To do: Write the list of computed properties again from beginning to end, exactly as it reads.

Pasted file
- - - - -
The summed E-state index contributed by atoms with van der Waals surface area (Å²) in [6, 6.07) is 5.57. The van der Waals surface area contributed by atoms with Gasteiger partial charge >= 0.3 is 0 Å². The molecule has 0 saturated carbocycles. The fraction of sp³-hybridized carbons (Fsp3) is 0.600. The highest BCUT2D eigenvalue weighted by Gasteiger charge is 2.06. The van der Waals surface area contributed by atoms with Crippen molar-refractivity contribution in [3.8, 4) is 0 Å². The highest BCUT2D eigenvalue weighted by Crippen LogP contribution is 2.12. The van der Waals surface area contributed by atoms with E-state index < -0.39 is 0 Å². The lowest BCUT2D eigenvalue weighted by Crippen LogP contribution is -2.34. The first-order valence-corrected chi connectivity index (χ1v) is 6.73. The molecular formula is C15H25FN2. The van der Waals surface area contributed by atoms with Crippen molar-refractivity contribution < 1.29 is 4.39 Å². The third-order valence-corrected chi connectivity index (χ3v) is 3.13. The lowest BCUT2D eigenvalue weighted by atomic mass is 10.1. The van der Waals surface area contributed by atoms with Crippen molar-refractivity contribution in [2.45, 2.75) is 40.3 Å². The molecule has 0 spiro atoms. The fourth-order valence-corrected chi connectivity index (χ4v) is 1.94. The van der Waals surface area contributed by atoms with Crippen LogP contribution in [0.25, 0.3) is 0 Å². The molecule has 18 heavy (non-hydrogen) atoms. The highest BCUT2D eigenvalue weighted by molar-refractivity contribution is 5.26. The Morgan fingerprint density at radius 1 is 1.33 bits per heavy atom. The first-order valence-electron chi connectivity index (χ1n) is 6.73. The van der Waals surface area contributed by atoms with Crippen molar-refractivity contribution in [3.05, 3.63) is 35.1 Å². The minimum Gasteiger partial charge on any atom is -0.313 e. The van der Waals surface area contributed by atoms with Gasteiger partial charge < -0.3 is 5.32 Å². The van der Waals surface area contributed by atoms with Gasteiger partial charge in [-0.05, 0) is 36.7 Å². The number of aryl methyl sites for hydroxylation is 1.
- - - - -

The summed E-state index contributed by atoms with van der Waals surface area (Å²) in [6, 6.07) is 5.57. The van der Waals surface area contributed by atoms with Gasteiger partial charge >= 0.3 is 0 Å². The molecule has 0 saturated carbocycles. The fraction of sp³-hybridized carbons (Fsp3) is 0.600. The highest BCUT2D eigenvalue weighted by Gasteiger charge is 2.06. The van der Waals surface area contributed by atoms with Crippen molar-refractivity contribution in [3.8, 4) is 0 Å². The highest BCUT2D eigenvalue weighted by Crippen LogP contribution is 2.12. The van der Waals surface area contributed by atoms with E-state index < -0.39 is 0 Å². The lowest BCUT2D eigenvalue weighted by Crippen LogP contribution is -2.34. The first-order valence-corrected chi connectivity index (χ1v) is 6.73. The molecular formula is C15H25FN2. The van der Waals surface area contributed by atoms with Crippen molar-refractivity contribution < 1.29 is 4.39 Å². The third-order valence-corrected chi connectivity index (χ3v) is 3.13. The lowest BCUT2D eigenvalue weighted by atomic mass is 10.1. The van der Waals surface area contributed by atoms with Crippen molar-refractivity contribution in [2.45, 2.75) is 40.3 Å². The molecule has 0 spiro atoms. The fourth-order valence-corrected chi connectivity index (χ4v) is 1.94. The van der Waals surface area contributed by atoms with Crippen LogP contribution in [0.25, 0.3) is 0 Å². The molecule has 18 heavy (non-hydrogen) atoms. The highest BCUT2D eigenvalue weighted by molar-refractivity contribution is 5.26. The Morgan fingerprint density at radius 1 is 1.33 bits per heavy atom. The first-order valence-electron chi connectivity index (χ1n) is 6.73. The van der Waals surface area contributed by atoms with Crippen molar-refractivity contribution in [3.05, 3.63) is 35.1 Å². The minimum Gasteiger partial charge on any atom is -0.313 e. The van der Waals surface area contributed by atoms with Gasteiger partial charge < -0.3 is 5.32 Å². The van der Waals surface area contributed by atoms with Gasteiger partial charge in [-0.05, 0) is 36.7 Å². The number of aryl methyl sites for hydroxylation is 1.